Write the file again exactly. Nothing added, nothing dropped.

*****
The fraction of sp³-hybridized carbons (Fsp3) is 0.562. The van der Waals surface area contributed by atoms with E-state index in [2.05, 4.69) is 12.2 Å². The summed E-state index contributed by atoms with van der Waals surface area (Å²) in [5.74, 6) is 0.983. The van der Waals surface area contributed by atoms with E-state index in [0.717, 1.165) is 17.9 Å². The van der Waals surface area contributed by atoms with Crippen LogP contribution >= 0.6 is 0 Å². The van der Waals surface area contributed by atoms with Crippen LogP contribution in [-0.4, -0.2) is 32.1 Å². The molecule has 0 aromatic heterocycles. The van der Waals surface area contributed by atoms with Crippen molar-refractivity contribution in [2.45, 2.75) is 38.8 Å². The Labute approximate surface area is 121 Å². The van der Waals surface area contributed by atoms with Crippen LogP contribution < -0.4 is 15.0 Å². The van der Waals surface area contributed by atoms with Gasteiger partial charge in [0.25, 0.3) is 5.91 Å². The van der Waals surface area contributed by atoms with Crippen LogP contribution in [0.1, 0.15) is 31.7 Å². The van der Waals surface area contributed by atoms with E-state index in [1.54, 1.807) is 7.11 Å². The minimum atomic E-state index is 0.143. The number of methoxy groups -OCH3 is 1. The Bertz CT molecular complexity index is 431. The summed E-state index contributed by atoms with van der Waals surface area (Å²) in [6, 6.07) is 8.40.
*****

The fraction of sp³-hybridized carbons (Fsp3) is 0.562. The van der Waals surface area contributed by atoms with E-state index in [2.05, 4.69) is 12.2 Å². The summed E-state index contributed by atoms with van der Waals surface area (Å²) in [5.74, 6) is 0.983. The van der Waals surface area contributed by atoms with E-state index in [0.717, 1.165) is 17.9 Å². The van der Waals surface area contributed by atoms with Crippen LogP contribution >= 0.6 is 0 Å². The van der Waals surface area contributed by atoms with Crippen LogP contribution in [-0.4, -0.2) is 32.1 Å². The molecule has 0 aromatic heterocycles. The van der Waals surface area contributed by atoms with Crippen molar-refractivity contribution in [2.45, 2.75) is 38.8 Å². The Labute approximate surface area is 121 Å². The van der Waals surface area contributed by atoms with Crippen LogP contribution < -0.4 is 15.0 Å². The van der Waals surface area contributed by atoms with Gasteiger partial charge in [0.25, 0.3) is 5.91 Å². The van der Waals surface area contributed by atoms with Crippen LogP contribution in [0.1, 0.15) is 31.7 Å². The van der Waals surface area contributed by atoms with E-state index in [1.54, 1.807) is 7.11 Å². The minimum atomic E-state index is 0.143. The number of methoxy groups -OCH3 is 1. The Bertz CT molecular complexity index is 431. The summed E-state index contributed by atoms with van der Waals surface area (Å²) in [6, 6.07) is 8.40.